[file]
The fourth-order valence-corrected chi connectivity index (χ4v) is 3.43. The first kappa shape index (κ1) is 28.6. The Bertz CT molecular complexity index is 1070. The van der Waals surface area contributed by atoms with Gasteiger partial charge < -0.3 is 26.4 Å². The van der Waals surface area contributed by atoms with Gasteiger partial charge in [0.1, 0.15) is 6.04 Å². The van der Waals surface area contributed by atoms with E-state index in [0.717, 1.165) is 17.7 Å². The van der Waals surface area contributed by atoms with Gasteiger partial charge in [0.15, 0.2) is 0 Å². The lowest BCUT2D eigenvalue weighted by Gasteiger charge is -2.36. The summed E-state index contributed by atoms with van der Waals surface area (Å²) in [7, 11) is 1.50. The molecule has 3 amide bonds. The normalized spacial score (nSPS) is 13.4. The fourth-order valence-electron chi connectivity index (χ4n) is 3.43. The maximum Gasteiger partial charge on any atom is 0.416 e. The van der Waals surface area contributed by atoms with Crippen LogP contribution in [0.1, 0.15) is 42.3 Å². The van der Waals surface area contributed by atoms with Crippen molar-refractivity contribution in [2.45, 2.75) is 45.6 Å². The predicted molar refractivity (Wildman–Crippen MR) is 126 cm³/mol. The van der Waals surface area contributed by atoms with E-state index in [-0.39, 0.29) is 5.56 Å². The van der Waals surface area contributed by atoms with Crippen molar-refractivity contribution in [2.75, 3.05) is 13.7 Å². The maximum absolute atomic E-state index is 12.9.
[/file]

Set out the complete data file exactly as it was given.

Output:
The fourth-order valence-corrected chi connectivity index (χ4v) is 3.43. The first kappa shape index (κ1) is 28.6. The Bertz CT molecular complexity index is 1070. The van der Waals surface area contributed by atoms with Gasteiger partial charge < -0.3 is 26.4 Å². The van der Waals surface area contributed by atoms with Gasteiger partial charge in [0.1, 0.15) is 6.04 Å². The van der Waals surface area contributed by atoms with E-state index in [0.717, 1.165) is 17.7 Å². The van der Waals surface area contributed by atoms with Gasteiger partial charge in [0.15, 0.2) is 0 Å². The lowest BCUT2D eigenvalue weighted by Gasteiger charge is -2.36. The summed E-state index contributed by atoms with van der Waals surface area (Å²) in [7, 11) is 1.50. The molecule has 3 amide bonds. The normalized spacial score (nSPS) is 13.4. The fourth-order valence-electron chi connectivity index (χ4n) is 3.43. The maximum Gasteiger partial charge on any atom is 0.416 e. The van der Waals surface area contributed by atoms with Crippen LogP contribution in [0.1, 0.15) is 42.3 Å². The van der Waals surface area contributed by atoms with Crippen molar-refractivity contribution in [2.45, 2.75) is 45.6 Å². The predicted molar refractivity (Wildman–Crippen MR) is 126 cm³/mol. The van der Waals surface area contributed by atoms with E-state index in [-0.39, 0.29) is 5.56 Å². The van der Waals surface area contributed by atoms with Crippen molar-refractivity contribution in [2.75, 3.05) is 13.7 Å². The maximum absolute atomic E-state index is 12.9.